Another one-week boycott occurred in August, 1981, in response to a beating of a Korean produce retailer by employees of a white wholesaler. This boycott was also accompanied by a demonstration of 250 participants (Min, 195). In May, 1985, a white wholesaler's employees falsely accused two Korean merchants of stealing merchandise. The merchants' truck was searched and they were detained for two hours until their receipts were found. In retaliation to this abuse, KPANY staged a demonstration and a boycott. Suffering extreme business losses after one week of the boycott, the wholesaler met with KPANY's leaders and negotiated a settlement (Min, 172).

Collective boycotting is highly effective for Korean produce retailers because most wholesalers at Hunts Point Market depend on Korean business. If wholesalers do not respond quickly to complaints and requests by Korean merchants, they will suffer great economic losses. Since the late 1970's, KPANY has organized five demonstrations and five boycotts. In every action taken, Korean produce retailers have succeeded in getting their demands met (Min, 171).

Reflection:

I chose to research and write about this topic because the Korean Produce Association of New York has directly impacted my life. Like so many other Korean greengrocers, my father was a member of KPANY. He would buy fruits and vegetables at Hunts Point Market and deliver them to a small supermarket in addition to his own produce store.

On some nights, he would wake up at 1 a.m. (Hunts Point Market was opened from 11 p.m.-12 p.m.) and travel to the Bronx in order to obtain the freshest produce. He would also assiduously do this in order to assure that he would obtain all the goods that he and his client needed before they were sold out. On one of these late night trips, my father was a victim of robbery. Being just nine years old when it occurred, I only remember that a bat suddenly became a permanent addition in our graffiti-covered truck.

Though it is difficult to deter all crime, the KPANY has definitely succeeded in improving relations between Korean merchants and white wholesalers at Hunts Point. For example, because of KPANY's efforts, my father never received a crate of rotten fruit. He was allowed to inspect all the produce that he was purchasing. In addition, he obtained receipts for all of his transactions and he could exchange an item if he deemed necessary.

KPANY has indeed paved the way for Korean greengrocers today. They have established Korean merchants as a powerful, visible force in New York City that has demands. This has hopefully helped in eradicating the perception that all Asians are quiet, obedient, and passive. Moreover, they have increased Korean solidarity by organizing and uniting Korean merchants under one banner. They have shown that collective action will lead to successful and influential outcomes.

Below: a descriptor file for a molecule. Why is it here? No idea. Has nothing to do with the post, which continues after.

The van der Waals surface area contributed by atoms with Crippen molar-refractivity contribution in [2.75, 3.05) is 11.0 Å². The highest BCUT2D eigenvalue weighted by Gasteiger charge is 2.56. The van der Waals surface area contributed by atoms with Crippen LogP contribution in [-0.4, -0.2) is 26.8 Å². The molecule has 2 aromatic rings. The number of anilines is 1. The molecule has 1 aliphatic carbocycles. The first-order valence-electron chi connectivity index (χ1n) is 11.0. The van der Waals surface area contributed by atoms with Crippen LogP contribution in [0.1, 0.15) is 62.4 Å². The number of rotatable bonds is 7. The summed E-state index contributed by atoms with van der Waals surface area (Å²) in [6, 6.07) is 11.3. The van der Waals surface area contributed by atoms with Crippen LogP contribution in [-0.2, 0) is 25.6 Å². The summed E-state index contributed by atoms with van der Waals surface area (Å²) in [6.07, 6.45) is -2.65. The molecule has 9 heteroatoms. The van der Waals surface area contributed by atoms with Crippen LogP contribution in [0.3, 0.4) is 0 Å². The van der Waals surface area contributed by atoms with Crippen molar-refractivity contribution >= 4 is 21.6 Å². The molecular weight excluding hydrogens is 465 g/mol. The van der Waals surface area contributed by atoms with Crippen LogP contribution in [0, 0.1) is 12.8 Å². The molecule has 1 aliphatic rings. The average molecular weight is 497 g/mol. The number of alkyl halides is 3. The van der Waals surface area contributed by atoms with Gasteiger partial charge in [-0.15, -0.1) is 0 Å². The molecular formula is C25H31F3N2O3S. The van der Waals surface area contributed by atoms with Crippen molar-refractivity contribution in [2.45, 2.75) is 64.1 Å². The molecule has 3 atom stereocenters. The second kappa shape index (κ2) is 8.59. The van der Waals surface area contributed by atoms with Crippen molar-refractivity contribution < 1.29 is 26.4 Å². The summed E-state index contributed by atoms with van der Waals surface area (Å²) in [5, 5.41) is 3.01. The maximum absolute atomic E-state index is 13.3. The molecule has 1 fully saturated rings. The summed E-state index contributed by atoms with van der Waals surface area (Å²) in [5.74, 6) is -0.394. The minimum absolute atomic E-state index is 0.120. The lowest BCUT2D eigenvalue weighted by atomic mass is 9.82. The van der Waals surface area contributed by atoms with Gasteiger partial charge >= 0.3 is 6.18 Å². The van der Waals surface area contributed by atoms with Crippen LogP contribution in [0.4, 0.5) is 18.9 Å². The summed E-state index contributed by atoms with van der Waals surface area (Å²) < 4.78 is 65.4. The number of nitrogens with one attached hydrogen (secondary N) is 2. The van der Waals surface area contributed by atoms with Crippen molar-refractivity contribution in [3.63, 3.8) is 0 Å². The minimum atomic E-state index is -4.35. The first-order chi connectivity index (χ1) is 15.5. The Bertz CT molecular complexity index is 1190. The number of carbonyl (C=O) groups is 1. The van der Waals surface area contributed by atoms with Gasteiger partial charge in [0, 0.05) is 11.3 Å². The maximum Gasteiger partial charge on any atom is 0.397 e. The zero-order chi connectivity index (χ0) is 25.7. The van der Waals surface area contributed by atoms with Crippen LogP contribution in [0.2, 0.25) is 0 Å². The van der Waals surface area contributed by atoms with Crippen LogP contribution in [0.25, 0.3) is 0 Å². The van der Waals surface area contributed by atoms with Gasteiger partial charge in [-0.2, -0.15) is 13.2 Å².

KPANY has definitely influenced my "Korean-ness." My childhood is filled with memories of KPANY picnics, held to strengthen the friendship among organization members and their families. Most of the Korean children whom I interacted with while growing up were from these picnics. I also have vivid memories of participating in the "Korean Harvest and Folklore Festival," a huge festival held every year by KPANY. Approximately 30,000 Koreans in the New York metropolitan area attend this festival every year to enjoy Korean folk songs, dances, games, and food. KPANY definitely assists in retaining the Korean cultural tradition in New York City (Min, 205).

What is ironic to me is how Korean immigrants have now been given the racial epithet of "Kew" or "Korean Jew." This connotes the idea that the massive Korean entry into small businesses is following the traditional immigrant path of the Jewish immigrants before us ("The Koreans," 219). Hence, does that mean that Korean merchants, who have been mistreated by Jewish wholesalers, will someday BE the wholesalers of the future and mistreat the next wave of immigrants? I am angered by this generalization because it assumes that all Koreans will climb up America's socio-economic ladder. Personally, this concept is hard for me to grasp since my father has actually fallen down America's ladder after losing his store due to bankruptcy.

Works Cited:

Kim, Illsoo. "The Koreans: Small Business in an Urban Frontier." New Immigrants in New York. Ed. Nancy Foner. New York: Columbia University Press, 1987. 219-242.

Kim, Illsoo. New Urban Immigrants: The Korean Community in New York. Princeton: Princeton University Press, 1981.

Min, Pyong Gap. Caught in the Middle: Korean Merchants in America's Multiethnic Cities. Berkeley: University of California Press, 1996.